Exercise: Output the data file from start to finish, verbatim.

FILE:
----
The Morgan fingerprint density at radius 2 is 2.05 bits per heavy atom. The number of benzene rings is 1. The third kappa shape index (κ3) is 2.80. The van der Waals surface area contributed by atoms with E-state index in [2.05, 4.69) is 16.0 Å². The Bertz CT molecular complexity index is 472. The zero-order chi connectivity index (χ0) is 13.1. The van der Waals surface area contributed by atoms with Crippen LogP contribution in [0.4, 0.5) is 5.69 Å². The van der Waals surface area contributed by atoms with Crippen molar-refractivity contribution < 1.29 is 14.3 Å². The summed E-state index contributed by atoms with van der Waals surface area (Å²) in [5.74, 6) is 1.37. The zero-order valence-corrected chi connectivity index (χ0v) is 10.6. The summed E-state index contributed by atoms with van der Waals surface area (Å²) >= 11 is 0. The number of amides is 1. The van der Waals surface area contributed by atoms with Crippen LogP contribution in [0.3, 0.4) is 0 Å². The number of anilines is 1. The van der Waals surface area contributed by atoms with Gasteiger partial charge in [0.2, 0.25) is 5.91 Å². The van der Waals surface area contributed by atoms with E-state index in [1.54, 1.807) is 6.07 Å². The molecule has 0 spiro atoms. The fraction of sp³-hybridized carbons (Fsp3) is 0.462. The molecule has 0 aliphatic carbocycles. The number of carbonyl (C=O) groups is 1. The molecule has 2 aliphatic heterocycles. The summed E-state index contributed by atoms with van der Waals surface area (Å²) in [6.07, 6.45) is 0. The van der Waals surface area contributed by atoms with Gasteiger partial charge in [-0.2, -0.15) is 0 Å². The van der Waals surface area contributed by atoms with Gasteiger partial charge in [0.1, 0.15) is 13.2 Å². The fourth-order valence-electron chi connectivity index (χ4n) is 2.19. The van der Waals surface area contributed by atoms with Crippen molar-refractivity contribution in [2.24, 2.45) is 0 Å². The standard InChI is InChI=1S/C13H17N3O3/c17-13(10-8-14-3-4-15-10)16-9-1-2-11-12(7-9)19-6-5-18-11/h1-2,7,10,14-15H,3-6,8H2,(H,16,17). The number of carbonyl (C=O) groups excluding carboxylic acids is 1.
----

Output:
The Morgan fingerprint density at radius 2 is 2.05 bits per heavy atom. The number of benzene rings is 1. The third kappa shape index (κ3) is 2.80. The van der Waals surface area contributed by atoms with E-state index in [2.05, 4.69) is 16.0 Å². The Bertz CT molecular complexity index is 472. The zero-order chi connectivity index (χ0) is 13.1. The van der Waals surface area contributed by atoms with Crippen LogP contribution in [0.4, 0.5) is 5.69 Å². The van der Waals surface area contributed by atoms with Crippen molar-refractivity contribution < 1.29 is 14.3 Å². The summed E-state index contributed by atoms with van der Waals surface area (Å²) in [5.74, 6) is 1.37. The zero-order valence-corrected chi connectivity index (χ0v) is 10.6. The summed E-state index contributed by atoms with van der Waals surface area (Å²) >= 11 is 0. The number of amides is 1. The van der Waals surface area contributed by atoms with Crippen LogP contribution in [0.3, 0.4) is 0 Å². The number of anilines is 1. The van der Waals surface area contributed by atoms with Gasteiger partial charge in [0.2, 0.25) is 5.91 Å². The van der Waals surface area contributed by atoms with E-state index in [1.54, 1.807) is 6.07 Å². The molecule has 0 spiro atoms. The fraction of sp³-hybridized carbons (Fsp3) is 0.462. The molecule has 0 aliphatic carbocycles. The number of carbonyl (C=O) groups is 1. The molecule has 2 aliphatic heterocycles. The summed E-state index contributed by atoms with van der Waals surface area (Å²) in [6.07, 6.45) is 0. The van der Waals surface area contributed by atoms with Gasteiger partial charge in [-0.2, -0.15) is 0 Å². The van der Waals surface area contributed by atoms with Gasteiger partial charge in [0.1, 0.15) is 13.2 Å². The fourth-order valence-electron chi connectivity index (χ4n) is 2.19. The van der Waals surface area contributed by atoms with Crippen molar-refractivity contribution in [2.24, 2.45) is 0 Å². The standard InChI is InChI=1S/C13H17N3O3/c17-13(10-8-14-3-4-15-10)16-9-1-2-11-12(7-9)19-6-5-18-11/h1-2,7,10,14-15H,3-6,8H2,(H,16,17). The number of carbonyl (C=O) groups excluding carboxylic acids is 1.